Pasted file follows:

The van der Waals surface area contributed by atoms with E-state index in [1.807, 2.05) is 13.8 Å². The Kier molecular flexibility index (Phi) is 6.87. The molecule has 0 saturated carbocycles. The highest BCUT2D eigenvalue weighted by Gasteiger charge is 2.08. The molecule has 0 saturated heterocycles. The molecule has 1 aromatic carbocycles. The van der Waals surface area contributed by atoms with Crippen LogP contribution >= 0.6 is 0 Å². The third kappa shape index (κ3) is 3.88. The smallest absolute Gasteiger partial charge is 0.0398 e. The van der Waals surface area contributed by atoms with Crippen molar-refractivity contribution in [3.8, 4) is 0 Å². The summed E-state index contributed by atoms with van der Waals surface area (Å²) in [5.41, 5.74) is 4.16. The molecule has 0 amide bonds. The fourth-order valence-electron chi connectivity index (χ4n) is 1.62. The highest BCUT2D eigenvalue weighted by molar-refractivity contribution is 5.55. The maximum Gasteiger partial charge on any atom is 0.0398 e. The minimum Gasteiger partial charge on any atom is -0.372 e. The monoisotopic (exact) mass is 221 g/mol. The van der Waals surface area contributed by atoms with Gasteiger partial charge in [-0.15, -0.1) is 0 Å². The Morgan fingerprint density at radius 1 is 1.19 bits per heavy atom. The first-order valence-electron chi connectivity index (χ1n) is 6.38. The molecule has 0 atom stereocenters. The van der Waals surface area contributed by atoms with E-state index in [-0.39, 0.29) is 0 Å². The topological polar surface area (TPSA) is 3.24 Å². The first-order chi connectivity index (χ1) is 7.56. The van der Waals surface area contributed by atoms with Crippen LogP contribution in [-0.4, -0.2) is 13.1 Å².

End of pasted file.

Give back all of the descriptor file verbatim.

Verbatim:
The van der Waals surface area contributed by atoms with E-state index in [1.807, 2.05) is 13.8 Å². The Kier molecular flexibility index (Phi) is 6.87. The molecule has 0 saturated carbocycles. The highest BCUT2D eigenvalue weighted by Gasteiger charge is 2.08. The molecule has 0 saturated heterocycles. The molecule has 1 aromatic carbocycles. The van der Waals surface area contributed by atoms with Crippen LogP contribution >= 0.6 is 0 Å². The third kappa shape index (κ3) is 3.88. The smallest absolute Gasteiger partial charge is 0.0398 e. The van der Waals surface area contributed by atoms with Crippen molar-refractivity contribution in [3.8, 4) is 0 Å². The summed E-state index contributed by atoms with van der Waals surface area (Å²) in [5.41, 5.74) is 4.16. The molecule has 0 amide bonds. The fourth-order valence-electron chi connectivity index (χ4n) is 1.62. The highest BCUT2D eigenvalue weighted by molar-refractivity contribution is 5.55. The maximum Gasteiger partial charge on any atom is 0.0398 e. The minimum Gasteiger partial charge on any atom is -0.372 e. The monoisotopic (exact) mass is 221 g/mol. The van der Waals surface area contributed by atoms with Gasteiger partial charge in [-0.15, -0.1) is 0 Å². The Morgan fingerprint density at radius 1 is 1.19 bits per heavy atom. The first-order valence-electron chi connectivity index (χ1n) is 6.38. The molecule has 0 atom stereocenters. The van der Waals surface area contributed by atoms with E-state index in [-0.39, 0.29) is 0 Å². The topological polar surface area (TPSA) is 3.24 Å². The first-order chi connectivity index (χ1) is 7.56. The van der Waals surface area contributed by atoms with Crippen LogP contribution in [-0.4, -0.2) is 13.1 Å².